Given that you've said you have a limiter on the 2-bus and for whatever reason haven't accepted the necessary advice of removing it; that you responded to this post
i'd say it's the difference of frequency content between the break vs. drop... |
limiters do not hear like our ears...
(*read about the equal loudness contour (or fletcher munson))
play a 50hz tone and a 1khz tone at the same (numerical) level...are they equal loudness to your ears?
they are to a limiter...
and ignored this one
Turn the limiter off. |
Just turn everything down until your mastermix doesn't clip anymore or even leave some frakkin headroom.
It's not hard you'know?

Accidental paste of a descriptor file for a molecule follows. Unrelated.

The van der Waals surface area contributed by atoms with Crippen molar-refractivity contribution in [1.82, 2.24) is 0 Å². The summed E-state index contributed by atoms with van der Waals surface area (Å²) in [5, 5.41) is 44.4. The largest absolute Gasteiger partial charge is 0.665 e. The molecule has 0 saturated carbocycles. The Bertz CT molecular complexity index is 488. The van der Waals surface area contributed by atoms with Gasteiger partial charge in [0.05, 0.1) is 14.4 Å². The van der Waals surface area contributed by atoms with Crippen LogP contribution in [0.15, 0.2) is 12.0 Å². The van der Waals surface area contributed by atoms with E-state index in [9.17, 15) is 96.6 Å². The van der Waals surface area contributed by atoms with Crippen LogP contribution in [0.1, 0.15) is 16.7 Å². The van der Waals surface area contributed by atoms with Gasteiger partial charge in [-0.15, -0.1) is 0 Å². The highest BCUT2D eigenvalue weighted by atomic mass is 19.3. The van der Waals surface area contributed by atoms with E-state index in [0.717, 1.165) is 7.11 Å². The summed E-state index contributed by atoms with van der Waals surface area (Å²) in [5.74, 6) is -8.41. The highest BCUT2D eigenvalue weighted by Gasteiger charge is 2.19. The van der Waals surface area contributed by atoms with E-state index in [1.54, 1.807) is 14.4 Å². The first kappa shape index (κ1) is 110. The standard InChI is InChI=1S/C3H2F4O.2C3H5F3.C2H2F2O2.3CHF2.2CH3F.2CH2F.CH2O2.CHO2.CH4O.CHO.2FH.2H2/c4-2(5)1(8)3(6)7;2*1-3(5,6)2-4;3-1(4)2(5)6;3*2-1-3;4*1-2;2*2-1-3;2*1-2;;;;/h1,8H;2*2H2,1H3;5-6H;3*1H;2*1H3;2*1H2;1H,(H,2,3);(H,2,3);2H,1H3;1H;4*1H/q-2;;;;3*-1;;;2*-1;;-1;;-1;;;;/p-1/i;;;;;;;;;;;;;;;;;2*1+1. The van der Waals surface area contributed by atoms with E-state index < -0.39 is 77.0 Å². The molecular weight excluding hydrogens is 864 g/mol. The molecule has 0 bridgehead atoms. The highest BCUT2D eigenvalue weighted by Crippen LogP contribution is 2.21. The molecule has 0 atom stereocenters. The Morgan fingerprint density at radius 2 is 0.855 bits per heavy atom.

Just crank up your speaker amps to compensate.
and that you then said this
But I dont think this is about the limiter, I dont leave much for mastering, I think its a mixing problem.
it's obvious that you know and just don't want to admit that it is the limiter. It's a classic problem with guitarists using voltage-drop/current-flow compression: the parts that are supposed to be most distorted and over-the-top aggressive sounding can come out flat and weak sounding by comparison with the "tamer" parts. The reason? They don't know what they're doing or how to set their amp-preamp situation to get the effect they want.
Remove the ****ing limiter, turn down the overall mix so it doesn't clip the output, and crank your monitors. Notice how it sounds way more like the way you want it to than it did before you did those things? That's because the advice already given in this thread is good advice, if you're willing to admit it into your brain.